Kiri: no, it's something I don't comprehend. It is not a luxury item, it is not a fashion item, it is useful tool. Useful tools cost nothing.

Russ: see I'm still trying to get used to your monetary values.

Kiri: no, that's a necessity.

Russ: that's a necessity.

Kiri: correct.

Russ: clothing is a luxury.

Kiri: no, swimsuits are luxuries.

Russ: swimsuits are luxuries.

Kiri: uh-huh. Lingerie is luxuries.

Russ: what else is luxuries?

Kiri: clothing that is to show off the body.

Russ: okay.

Kiri: ski equipment, anything that is not a necessity.

Russ: hmm, decorative plants?

Kiri: that's not a necessity.

Russ: luxury.

Kiri: correct.

Russ: just checking. Okay, stained glass, definitely a luxury.

Kiri: depends.

Russ: why?

Kiri: depends on where you are. If you are down in the southern parts near the deserts and everything.........

Russ: uh-huh.

Kiri: stained glass is used to decrease temperatures in the house.

Russ: oh really?

Kiri: air-conditioning in the mountains is a luxury. Down in the lowlands in the desert areas, it's not. Heaters down in the desert area are a luxury, up in the mountains they're not.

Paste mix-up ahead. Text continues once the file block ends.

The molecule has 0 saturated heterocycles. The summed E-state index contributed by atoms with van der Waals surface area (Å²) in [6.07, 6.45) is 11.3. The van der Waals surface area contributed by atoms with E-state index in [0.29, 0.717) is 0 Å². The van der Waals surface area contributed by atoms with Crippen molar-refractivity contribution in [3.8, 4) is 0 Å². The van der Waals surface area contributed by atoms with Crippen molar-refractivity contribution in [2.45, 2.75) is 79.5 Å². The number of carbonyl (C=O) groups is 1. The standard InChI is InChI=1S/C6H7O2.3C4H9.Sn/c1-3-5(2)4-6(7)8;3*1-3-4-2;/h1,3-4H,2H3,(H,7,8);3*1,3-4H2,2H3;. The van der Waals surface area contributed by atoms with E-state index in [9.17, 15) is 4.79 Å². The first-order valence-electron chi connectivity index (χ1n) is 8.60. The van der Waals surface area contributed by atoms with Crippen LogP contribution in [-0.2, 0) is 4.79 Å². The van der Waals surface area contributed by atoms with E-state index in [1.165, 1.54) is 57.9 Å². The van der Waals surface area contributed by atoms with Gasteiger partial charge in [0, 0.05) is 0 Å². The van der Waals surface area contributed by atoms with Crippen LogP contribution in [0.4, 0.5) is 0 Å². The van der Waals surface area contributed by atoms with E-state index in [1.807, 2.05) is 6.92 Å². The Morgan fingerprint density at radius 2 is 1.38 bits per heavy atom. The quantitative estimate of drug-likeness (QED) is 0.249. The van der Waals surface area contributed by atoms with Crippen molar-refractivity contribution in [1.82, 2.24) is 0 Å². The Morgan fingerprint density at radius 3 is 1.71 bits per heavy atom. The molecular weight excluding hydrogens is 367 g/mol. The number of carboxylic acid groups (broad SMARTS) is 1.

Russ: now nobody sets these prices right?

Kiri: correct. It's what the area and the environment dictates. For example, if you go down to where Huna and Leah grew up right?

Russ: uh-huh.

Kiri: swimsuits are a necessity depending on what type of swimsuit.

Russ: okay so your line of swimsuits would cost them wine.

(Kiri has a popular line of swimsuits she normally trades in wine)

Kiri: correct or whatever the person who is....

Russ: clams or whatever.

Kiri: correct.

Russ: but a basic swimsuit........

Kiri: uh-huh.

Russ: is a necessity.

Kiri: correct.

Russ: so it should be free.

Kiri: uh-huh.

Russ: now, how do they get ahold of your swimsuits and pay for it in their....?

Kiri: they go to the retailer.

Russ: which is where?

Kiri: all over the place.

Russ: in any major city?

Kiri: all over the place.

Russ: it's all over the place.

Kiri: well there are shops all over the place. My stuff is sold in very exclusive places.

Russ: oh, okay.

Kiri: which sells lots of other luxury items. For example, let us say you are an entertainer.

Russ: okay.

Kiri: right? And you have lingerie as part of your profession.